Objective: Despite efforts to scale up HIV prevention services for drug users, high rates of HIV risk behavior persist among some subpopulations. Given that few prospective studies have considered the relationship between sexual activity and syringe sharing, we sought to evaluate syringe sharing among male injection drug users (IDUs) who have sex with men (MSM) in Vancouver.
Methods: We performed a longitudinal analysis of factors associated with syringe borrowing among male participants enrolled in the Vancouver Injection Drug Users Study during the years 1996 to 2005 using generalized estimating equations (GEE).
Results: Among the 1019 male participants included in this analysis, 553 (54.3%) reported borrowing syringes during the study period. In multivariate GEE analysis, MSM were at an elevated risk for syringe borrowing (adjusted odds ratio [AOR] = 1.50, 95% confidence interval [CI]: 1.10 to 2.04) after extensive adjustment for other known risk factors.
Conclusions: Among male participants, having sex with men was found to be strongly and independently associated with syringe borrowing. Our findings may aid policy makers in their efforts to identify IDUs who should be targeted with education and prevention efforts, and indicate the need for ongoing development of prevention interventions that address sexual orientation.
From the *British Columbia Centre for Excellence in HIV/AIDS, St. Paul's Hospital, Vancouver, BC, Canada; †Department of Health Care and Epidemiology, University of British Columbia, Vancouver, BC, Canada; and the ‡Department of Medicine, University of British Columbia, Vancouver, BC, Canada.
Received for publication March 12, 2007; accepted June 29, 2007.
Supported by grants from the US National Institutes of Health (R01 DA011591-04A1) and Canadian Institutes of Health Research (MOP-67262).
Thomas Kerr is supported by a New Investigator award from the Canadian Institutes of Health Research (CIHR) and a Scholar Award from the Michael Smith Foundation for Health Research (MSFHR). Brandon Marshall is supported by a Canada Graduate Scholarship from CIHR and a Graduate Trainee Award from MSFHR.
Correspondence to: Thomas Kerr, PhD, BC Centre for Excellence in HIV/AIDS, 608-1081 Burrard St., Vancouver, BC, Canada V6Z 1Y6 (e-mail: email@example.com).
Injection drug use continues to fuel HIV epidemics in many settings throughout the world. Syringe sharing, including both the distributive (“lending”) and receptive (“borrowing”) use of contaminated syringes, remains the primary mechanism driving the transmission of HIV among injection drug users (IDUs).1-4 The proportion of HIV infections associated with injection drug use appears to be declining in some settings,5 but recent data indicates that IDUs and male IDUs who have sex with men (MSM IDUs) continue to account for approximately 17% of new HIV diagnoses.6 In response to the high rates of HIV infection among IDUs, needle exchange programs have been implemented in many countries. Although syringe exchange programs have been effective in reducing HIV risk behavior and HIV seroconversion among IDUs,7-9 several studies have documented persistent high-risk syringe sharing among certain subpopulations most at risk for HIV infection, even in the presence of effective needle exchange programs.10,11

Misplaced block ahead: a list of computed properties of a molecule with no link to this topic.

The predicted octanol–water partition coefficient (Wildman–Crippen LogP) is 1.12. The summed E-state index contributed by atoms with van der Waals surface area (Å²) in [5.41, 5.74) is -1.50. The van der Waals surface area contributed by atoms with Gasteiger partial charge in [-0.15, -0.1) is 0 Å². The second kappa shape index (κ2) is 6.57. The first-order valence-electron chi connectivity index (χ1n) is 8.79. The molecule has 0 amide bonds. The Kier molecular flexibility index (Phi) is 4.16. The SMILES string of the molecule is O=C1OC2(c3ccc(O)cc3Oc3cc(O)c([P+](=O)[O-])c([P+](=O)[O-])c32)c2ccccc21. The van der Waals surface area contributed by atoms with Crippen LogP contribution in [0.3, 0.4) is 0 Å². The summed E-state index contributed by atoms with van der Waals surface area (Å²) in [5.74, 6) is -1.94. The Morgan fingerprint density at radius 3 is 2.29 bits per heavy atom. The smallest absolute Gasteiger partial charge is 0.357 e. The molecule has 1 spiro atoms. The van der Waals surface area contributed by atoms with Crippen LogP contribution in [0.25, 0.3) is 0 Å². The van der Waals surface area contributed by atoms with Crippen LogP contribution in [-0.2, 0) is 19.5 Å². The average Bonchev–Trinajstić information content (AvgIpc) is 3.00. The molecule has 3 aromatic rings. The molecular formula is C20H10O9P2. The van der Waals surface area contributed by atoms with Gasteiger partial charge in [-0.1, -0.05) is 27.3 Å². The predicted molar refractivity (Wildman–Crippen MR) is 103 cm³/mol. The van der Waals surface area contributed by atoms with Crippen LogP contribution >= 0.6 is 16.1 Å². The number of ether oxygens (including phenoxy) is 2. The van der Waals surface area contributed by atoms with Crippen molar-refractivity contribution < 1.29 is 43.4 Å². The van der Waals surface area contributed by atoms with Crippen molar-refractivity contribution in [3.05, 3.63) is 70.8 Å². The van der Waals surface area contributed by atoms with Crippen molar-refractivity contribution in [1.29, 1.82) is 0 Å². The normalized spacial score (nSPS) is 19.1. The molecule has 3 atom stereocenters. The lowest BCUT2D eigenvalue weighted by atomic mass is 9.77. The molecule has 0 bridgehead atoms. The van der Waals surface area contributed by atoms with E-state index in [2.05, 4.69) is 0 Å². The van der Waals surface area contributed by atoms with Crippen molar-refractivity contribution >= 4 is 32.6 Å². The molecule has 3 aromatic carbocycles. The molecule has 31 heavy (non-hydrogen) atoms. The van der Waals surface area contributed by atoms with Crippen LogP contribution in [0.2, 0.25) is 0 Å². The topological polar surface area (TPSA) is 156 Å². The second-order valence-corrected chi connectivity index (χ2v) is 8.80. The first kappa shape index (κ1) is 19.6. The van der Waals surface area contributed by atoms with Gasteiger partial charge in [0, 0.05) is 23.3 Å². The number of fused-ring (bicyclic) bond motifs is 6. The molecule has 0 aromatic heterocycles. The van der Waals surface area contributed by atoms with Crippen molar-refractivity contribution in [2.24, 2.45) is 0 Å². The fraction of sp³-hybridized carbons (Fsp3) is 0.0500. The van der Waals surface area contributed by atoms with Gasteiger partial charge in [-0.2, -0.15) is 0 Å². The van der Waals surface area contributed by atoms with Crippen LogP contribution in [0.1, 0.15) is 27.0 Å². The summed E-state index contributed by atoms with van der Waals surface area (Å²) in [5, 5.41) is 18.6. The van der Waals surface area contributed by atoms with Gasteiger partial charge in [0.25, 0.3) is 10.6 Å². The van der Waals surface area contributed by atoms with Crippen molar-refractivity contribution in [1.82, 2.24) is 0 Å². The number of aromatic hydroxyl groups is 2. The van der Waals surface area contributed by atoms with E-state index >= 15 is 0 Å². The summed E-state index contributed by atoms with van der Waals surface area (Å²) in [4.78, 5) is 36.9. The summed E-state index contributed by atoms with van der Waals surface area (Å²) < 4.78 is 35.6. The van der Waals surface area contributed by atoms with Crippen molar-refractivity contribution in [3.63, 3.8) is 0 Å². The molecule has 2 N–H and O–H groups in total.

MSM IDUs are known to be a unique population at particularly high risk for acquiring HIV infection.12,13 There is a growing body of evidence documenting the specific elevated risks for MSM drug users. For example, MSM IDUs have been observed to have more sexual partners and trade sex for money or drugs more often than non-MSM IDUs.14 Furthermore, several studies have documented strong associations between injection methamphetamine use and engagement in sexual risk behaviors.15,16 There is also evidence that MSM IDUs are more likely to engage in high-risk injection behaviors than their heterosexual counterparts. For example, homosexuality and bisexuality have been found to be positively and independently associated with shooting gallery use.17
Although male-to-male sexual activity has been previously identified as a risk factor for HIV infection among IDUs,18 there is a dearth of prospective studies examining syringe borrowing and sexual practices among community-recruited samples of male IDUs. Therefore, we undertook the present study to evaluate the impact of sex- and drug-related behaviors on syringe borrowing within a prospective cohort of male IDUs in Vancouver during the years 1996 to 2006. It is hoped that this data will serve to inform harm-reduction efforts that target specific populations of IDUs who may disproportionately engage in syringe-sharing behaviors and thus be most at risk for HIV infection.